Headed up by saxophonist Josh Kelly, the JK Group release their debut project through La Sape Records entitled ‘The Young Ones’.
While names like Nubya Garcia, Moses Boyd and Ashley Henry have become synonymous with spearheading a wave of young and innovative jazz music in the UK, Australia – and specifically Melbourne – have generated that same level of buzz and excitement when it comes to the wave of progressive, neo-soul and nu-jazz-inspired projects that they have been releasing over the past few years; namely, bands like Hiatus Kaiyote and Cacartu are cited along with the efforts of the 30/70 Collective. Having released their third album last year, ‘Fluid Motion’, the band have not only solidified their name amidst this thriving hub of talent as a collective, but also as individual talents as well. 30/70 bassist and producer, Horatio Luna, has gone on to establish himself as an artist in his own right with a slew of albums and remixes; powerhouse lead vocalist Allysha Joy released her own solo project ‘Acadie: Raw’ through Gondwana Records in 2018, and now band saxophonist, Josh Kelly, steps outside of the fold to expand the 30/70 dynasty even further.
To explore Kelly’s output up to this point really demonstrates his indelible ability to adapt to almost any sound – 30/70 music aside, his contribution to the deep house aesthetic on Citizen Maze’s EP ‘Serenity in the Woods’ (2018) seems worlds apart from the more traditional jazz of trumpeter Enrico Rava’s ‘The Monash Sessions’ (2014) which sees Kelly collaborate on a handful of tracks throughout the album. ‘The Young Ones’ serves as not so much a middle ground for these past projects, but as a bold reinterpretation of these experiences forging ahead with his own awe-inspiring new sound. Part synth-inspired, part spiritual jazz-inspired, there’s really very little else to compare this progressive and bold sonic soundscape with.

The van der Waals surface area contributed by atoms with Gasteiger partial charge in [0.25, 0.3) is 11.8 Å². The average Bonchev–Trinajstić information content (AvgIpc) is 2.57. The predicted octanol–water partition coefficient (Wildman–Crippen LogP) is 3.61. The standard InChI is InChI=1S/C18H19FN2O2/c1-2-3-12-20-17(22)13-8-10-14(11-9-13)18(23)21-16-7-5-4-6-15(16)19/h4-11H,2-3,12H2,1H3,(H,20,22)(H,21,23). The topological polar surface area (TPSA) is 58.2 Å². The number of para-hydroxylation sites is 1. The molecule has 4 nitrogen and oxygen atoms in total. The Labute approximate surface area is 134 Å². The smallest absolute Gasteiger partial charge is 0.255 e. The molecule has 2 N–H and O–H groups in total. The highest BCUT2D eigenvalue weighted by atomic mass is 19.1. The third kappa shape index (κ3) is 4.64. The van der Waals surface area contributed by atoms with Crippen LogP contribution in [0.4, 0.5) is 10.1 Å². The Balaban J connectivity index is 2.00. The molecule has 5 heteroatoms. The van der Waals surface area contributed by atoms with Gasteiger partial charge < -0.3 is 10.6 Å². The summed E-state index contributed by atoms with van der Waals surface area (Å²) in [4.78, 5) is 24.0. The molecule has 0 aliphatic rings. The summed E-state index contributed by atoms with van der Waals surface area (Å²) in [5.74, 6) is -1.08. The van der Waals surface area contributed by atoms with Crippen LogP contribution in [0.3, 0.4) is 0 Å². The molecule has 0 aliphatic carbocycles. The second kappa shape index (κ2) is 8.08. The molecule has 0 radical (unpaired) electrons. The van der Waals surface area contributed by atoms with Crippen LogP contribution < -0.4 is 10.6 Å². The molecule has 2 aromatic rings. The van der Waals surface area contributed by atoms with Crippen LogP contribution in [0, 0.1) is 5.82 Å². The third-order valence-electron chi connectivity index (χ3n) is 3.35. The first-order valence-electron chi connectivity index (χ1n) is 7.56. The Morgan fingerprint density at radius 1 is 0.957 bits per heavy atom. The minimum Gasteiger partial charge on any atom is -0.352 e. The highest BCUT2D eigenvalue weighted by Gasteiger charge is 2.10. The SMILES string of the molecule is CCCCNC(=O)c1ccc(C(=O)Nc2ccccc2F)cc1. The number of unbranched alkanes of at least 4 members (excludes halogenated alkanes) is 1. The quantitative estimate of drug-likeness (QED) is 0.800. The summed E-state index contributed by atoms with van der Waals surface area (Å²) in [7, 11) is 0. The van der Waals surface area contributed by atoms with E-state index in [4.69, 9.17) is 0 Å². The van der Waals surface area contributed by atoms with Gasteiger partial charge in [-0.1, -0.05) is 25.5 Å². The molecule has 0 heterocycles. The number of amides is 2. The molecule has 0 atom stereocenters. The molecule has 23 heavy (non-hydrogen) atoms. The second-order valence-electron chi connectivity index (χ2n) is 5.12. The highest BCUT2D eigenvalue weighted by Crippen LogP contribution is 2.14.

Recruited for Kelly’s adventure is long-time collaborator, drummer Ziggy Zeitgeist who not only doubles as the drummer for the 30/70 Collective but also fronts his own Zeitgeist Freedom Energy Exchange ensemble as well as being one half of Hayes and Zeitgeist with bassist Matt Hayes, also recruited for ‘The Young Ones’. The project’s core quartet is rounded out with the inclusion of pianist Lewis Moody, another stalwart on Melbourne’s future soul scene.
The album kicks off strong with the fast-paced ‘Seeds’, aided by percussionist Javier Fredes, with that energy carrying over to ‘Jazz Muggle’ and one of the strongest album highlights in ‘Nutha One’ which is exemplary of the aforementioned bold sonic soundscape being pursued.
La Sape, who can also boast releases from Horatio Luna, Antiphon and Godtet feature a tagline on their Bandcamp page which humbly reads “it ain’t jazz”. I’d argue though that an album this eclectic and adventurous could only be jazz.